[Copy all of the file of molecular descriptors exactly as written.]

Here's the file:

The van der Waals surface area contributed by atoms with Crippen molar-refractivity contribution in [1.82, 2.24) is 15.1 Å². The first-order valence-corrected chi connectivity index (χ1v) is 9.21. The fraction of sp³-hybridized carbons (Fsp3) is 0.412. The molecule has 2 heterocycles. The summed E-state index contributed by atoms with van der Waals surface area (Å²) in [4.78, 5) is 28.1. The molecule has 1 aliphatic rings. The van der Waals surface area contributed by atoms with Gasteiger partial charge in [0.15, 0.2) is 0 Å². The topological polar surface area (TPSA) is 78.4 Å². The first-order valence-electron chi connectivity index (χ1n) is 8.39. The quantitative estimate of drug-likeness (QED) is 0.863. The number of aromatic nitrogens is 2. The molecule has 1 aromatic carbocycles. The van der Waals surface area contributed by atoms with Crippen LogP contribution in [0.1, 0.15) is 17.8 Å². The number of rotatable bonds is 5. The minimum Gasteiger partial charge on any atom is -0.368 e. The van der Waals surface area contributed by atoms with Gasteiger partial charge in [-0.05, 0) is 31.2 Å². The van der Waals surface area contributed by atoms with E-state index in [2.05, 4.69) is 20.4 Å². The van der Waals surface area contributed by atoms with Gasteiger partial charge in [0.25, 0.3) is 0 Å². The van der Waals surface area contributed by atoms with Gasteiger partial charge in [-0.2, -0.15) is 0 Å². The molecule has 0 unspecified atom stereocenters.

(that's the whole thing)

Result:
The van der Waals surface area contributed by atoms with Crippen molar-refractivity contribution in [1.82, 2.24) is 15.1 Å². The first-order valence-corrected chi connectivity index (χ1v) is 9.21. The fraction of sp³-hybridized carbons (Fsp3) is 0.412. The molecule has 2 heterocycles. The summed E-state index contributed by atoms with van der Waals surface area (Å²) in [4.78, 5) is 28.1. The molecule has 1 aliphatic rings. The van der Waals surface area contributed by atoms with Gasteiger partial charge in [0.15, 0.2) is 0 Å². The topological polar surface area (TPSA) is 78.4 Å². The first-order valence-electron chi connectivity index (χ1n) is 8.39. The quantitative estimate of drug-likeness (QED) is 0.863. The number of aromatic nitrogens is 2. The molecule has 1 aromatic carbocycles. The van der Waals surface area contributed by atoms with Crippen LogP contribution in [0.1, 0.15) is 17.8 Å². The number of rotatable bonds is 5. The minimum Gasteiger partial charge on any atom is -0.368 e. The van der Waals surface area contributed by atoms with Gasteiger partial charge in [-0.05, 0) is 31.2 Å². The van der Waals surface area contributed by atoms with E-state index in [2.05, 4.69) is 20.4 Å². The van der Waals surface area contributed by atoms with Gasteiger partial charge in [0.25, 0.3) is 0 Å². The van der Waals surface area contributed by atoms with Gasteiger partial charge in [-0.2, -0.15) is 0 Å². The molecule has 0 unspecified atom stereocenters.